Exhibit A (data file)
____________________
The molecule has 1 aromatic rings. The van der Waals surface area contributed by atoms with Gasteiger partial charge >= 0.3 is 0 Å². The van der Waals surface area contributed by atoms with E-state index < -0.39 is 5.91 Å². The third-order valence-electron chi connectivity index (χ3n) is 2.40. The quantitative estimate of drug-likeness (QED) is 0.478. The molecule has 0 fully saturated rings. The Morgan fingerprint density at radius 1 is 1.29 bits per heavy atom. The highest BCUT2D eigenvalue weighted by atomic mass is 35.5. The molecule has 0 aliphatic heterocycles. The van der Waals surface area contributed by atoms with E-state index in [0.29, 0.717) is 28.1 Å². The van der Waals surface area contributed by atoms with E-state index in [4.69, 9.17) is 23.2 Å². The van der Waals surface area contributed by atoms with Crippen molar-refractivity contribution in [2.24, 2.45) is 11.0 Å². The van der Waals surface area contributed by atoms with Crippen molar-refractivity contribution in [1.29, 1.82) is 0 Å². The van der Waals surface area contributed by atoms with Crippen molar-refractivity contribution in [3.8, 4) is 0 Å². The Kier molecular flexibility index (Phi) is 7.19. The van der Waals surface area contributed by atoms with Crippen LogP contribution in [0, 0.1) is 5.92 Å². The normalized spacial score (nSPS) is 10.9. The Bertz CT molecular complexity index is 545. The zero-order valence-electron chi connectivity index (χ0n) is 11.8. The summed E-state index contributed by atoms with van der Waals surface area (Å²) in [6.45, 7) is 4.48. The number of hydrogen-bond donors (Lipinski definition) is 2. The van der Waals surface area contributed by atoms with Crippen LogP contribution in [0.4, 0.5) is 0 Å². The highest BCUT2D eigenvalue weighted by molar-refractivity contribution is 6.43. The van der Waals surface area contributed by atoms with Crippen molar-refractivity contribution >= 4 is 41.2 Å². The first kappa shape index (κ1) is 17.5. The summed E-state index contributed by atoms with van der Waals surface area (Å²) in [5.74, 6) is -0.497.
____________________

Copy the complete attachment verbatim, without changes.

The molecule has 1 aromatic rings. The van der Waals surface area contributed by atoms with Gasteiger partial charge >= 0.3 is 0 Å². The van der Waals surface area contributed by atoms with E-state index < -0.39 is 5.91 Å². The third-order valence-electron chi connectivity index (χ3n) is 2.40. The quantitative estimate of drug-likeness (QED) is 0.478. The molecule has 0 fully saturated rings. The Morgan fingerprint density at radius 1 is 1.29 bits per heavy atom. The highest BCUT2D eigenvalue weighted by atomic mass is 35.5. The molecule has 0 aliphatic heterocycles. The van der Waals surface area contributed by atoms with E-state index in [0.29, 0.717) is 28.1 Å². The van der Waals surface area contributed by atoms with E-state index in [4.69, 9.17) is 23.2 Å². The van der Waals surface area contributed by atoms with Crippen molar-refractivity contribution in [2.24, 2.45) is 11.0 Å². The van der Waals surface area contributed by atoms with Crippen molar-refractivity contribution in [1.29, 1.82) is 0 Å². The van der Waals surface area contributed by atoms with Crippen molar-refractivity contribution in [3.8, 4) is 0 Å². The Kier molecular flexibility index (Phi) is 7.19. The van der Waals surface area contributed by atoms with Crippen LogP contribution in [0, 0.1) is 5.92 Å². The normalized spacial score (nSPS) is 10.9. The Bertz CT molecular complexity index is 545. The zero-order valence-electron chi connectivity index (χ0n) is 11.8. The summed E-state index contributed by atoms with van der Waals surface area (Å²) in [6.45, 7) is 4.48. The number of hydrogen-bond donors (Lipinski definition) is 2. The van der Waals surface area contributed by atoms with Crippen LogP contribution in [0.4, 0.5) is 0 Å². The highest BCUT2D eigenvalue weighted by molar-refractivity contribution is 6.43. The van der Waals surface area contributed by atoms with Crippen molar-refractivity contribution >= 4 is 41.2 Å². The first kappa shape index (κ1) is 17.5. The summed E-state index contributed by atoms with van der Waals surface area (Å²) in [5.74, 6) is -0.497.